Players came from all over the state, and out of state, to compete on Saturday and Sunday in the state championships and the women’s state championships.
Crowned state champion was Nick Zendejas of Northglenn, Colorado who will retain the title until next year’s winner is crowned.
Taking the top prize for the women’s tournament is Anna Wolk of New York City who beat 16 other players to be crowned champion.
Wolk, told Vision Times via text message, “I’ve been part of the IFPA Women’s Advisory Board who initiated this first ever Women’s North American championship series, and am just so proud to have been able to help foster the tremendous growth of women in pinball that we’ve seen over the last several years,” adding that, “That alone would have been enough, so winning NY State is just the icing on the cake! I’m proud of this achievement and hope to do even half as well at the Women’s World Championship in Chicago in March.”
Howard Levine of Sullivan County New York and assistant tournament director, sat down with Vision Times to discuss the tournament and his passion for pinball.
Levine explained that players have been participating in tournaments throughout the year to earn a spot in the championship tournament.
“We have some big tournaments on the weekends … we are here (Rock Fantasy) probably 30 times a year playing tournaments and that’s really what’s leading up to the state championships. There’s points awarded if you do well in the tournaments. The more points you get during the year, it qualifies you to play in the state championships,” Levine told Vision Times.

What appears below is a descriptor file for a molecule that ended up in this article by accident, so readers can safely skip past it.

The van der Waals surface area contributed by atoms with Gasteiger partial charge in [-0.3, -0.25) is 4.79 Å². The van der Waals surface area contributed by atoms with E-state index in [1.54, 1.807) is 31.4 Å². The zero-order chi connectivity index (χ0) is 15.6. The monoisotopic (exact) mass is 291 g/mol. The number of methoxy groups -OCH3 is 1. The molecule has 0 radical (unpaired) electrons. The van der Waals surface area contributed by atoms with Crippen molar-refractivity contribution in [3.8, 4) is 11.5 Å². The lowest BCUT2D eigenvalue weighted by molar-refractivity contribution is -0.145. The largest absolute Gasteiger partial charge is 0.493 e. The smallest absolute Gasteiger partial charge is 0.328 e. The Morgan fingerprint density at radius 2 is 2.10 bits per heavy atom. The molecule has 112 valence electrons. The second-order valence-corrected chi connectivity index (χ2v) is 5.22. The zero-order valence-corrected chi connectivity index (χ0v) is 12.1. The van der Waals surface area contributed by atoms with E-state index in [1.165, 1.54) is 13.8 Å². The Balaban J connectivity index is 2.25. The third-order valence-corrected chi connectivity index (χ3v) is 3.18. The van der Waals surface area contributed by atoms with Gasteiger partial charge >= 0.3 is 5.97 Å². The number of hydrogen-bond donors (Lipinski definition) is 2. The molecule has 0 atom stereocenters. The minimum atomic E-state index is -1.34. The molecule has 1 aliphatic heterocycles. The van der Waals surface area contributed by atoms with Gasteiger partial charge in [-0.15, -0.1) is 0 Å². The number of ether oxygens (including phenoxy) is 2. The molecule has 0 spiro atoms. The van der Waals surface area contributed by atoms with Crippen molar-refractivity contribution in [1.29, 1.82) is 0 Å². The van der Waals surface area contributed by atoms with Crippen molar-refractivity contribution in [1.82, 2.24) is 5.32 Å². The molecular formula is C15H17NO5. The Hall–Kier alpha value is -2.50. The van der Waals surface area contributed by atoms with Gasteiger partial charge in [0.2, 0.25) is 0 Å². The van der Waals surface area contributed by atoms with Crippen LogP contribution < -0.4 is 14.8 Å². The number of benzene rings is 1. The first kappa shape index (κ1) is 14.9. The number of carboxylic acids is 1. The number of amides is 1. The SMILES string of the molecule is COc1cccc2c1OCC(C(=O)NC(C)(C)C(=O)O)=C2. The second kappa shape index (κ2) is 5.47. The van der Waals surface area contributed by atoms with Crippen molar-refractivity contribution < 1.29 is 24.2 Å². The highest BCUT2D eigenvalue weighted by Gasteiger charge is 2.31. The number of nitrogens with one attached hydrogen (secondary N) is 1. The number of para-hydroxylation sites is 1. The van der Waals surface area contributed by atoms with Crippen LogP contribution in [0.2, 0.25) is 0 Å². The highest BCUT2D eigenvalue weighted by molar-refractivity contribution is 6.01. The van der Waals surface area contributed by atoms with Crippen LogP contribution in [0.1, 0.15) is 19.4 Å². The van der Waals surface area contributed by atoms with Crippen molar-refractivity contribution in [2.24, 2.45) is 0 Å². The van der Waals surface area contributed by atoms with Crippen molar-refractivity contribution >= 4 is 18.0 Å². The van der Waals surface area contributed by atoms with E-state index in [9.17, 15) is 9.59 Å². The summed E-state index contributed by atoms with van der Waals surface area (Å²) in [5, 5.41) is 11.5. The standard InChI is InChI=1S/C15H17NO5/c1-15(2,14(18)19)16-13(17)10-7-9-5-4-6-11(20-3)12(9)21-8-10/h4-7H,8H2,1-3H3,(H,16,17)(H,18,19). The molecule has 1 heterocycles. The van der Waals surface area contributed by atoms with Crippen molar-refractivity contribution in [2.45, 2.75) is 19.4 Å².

Take your mind off your troubles
Levine says that part of what makes pinball so popular is that it’s a great way to take your mind off your troubles.
“I will show up to play pinball and I’m in a bad mood, maybe I had a bad day at work. Once I start playing pinball, you get so involved in playing the machine and trying to make your shots that you are not thinking about your troubles. It sort of really becomes sort of a spiritual experience,” Levine explained.
“It just takes you to another level and if you are concentrating on what you are doing, you’re not thinking about your troubles. Maybe you came in with some pain. You are not thinking about your pain. I think it’s good. I think it’s therapeutic and, you know, it’s fun,” he added.
Pinball originated in its modern form during the Great Depression in the 1930s when Americans were looking for cheap entertainment. The game is based on the French game bagatelle where players had to maneuver small balls around metal pins on a playing field.
As time progressed, the games became electrified and more and more complex, adding flippers in the 1940s, according to Levine.
“Today’s games are complicated, multi-level, there are ramps, modes called ‘multi-ball’ where you have more than one ball on the playing field at the same time. Some games have four flippers and you really have to learn [the rules of the game] to have a competitive advantage,” Levine said.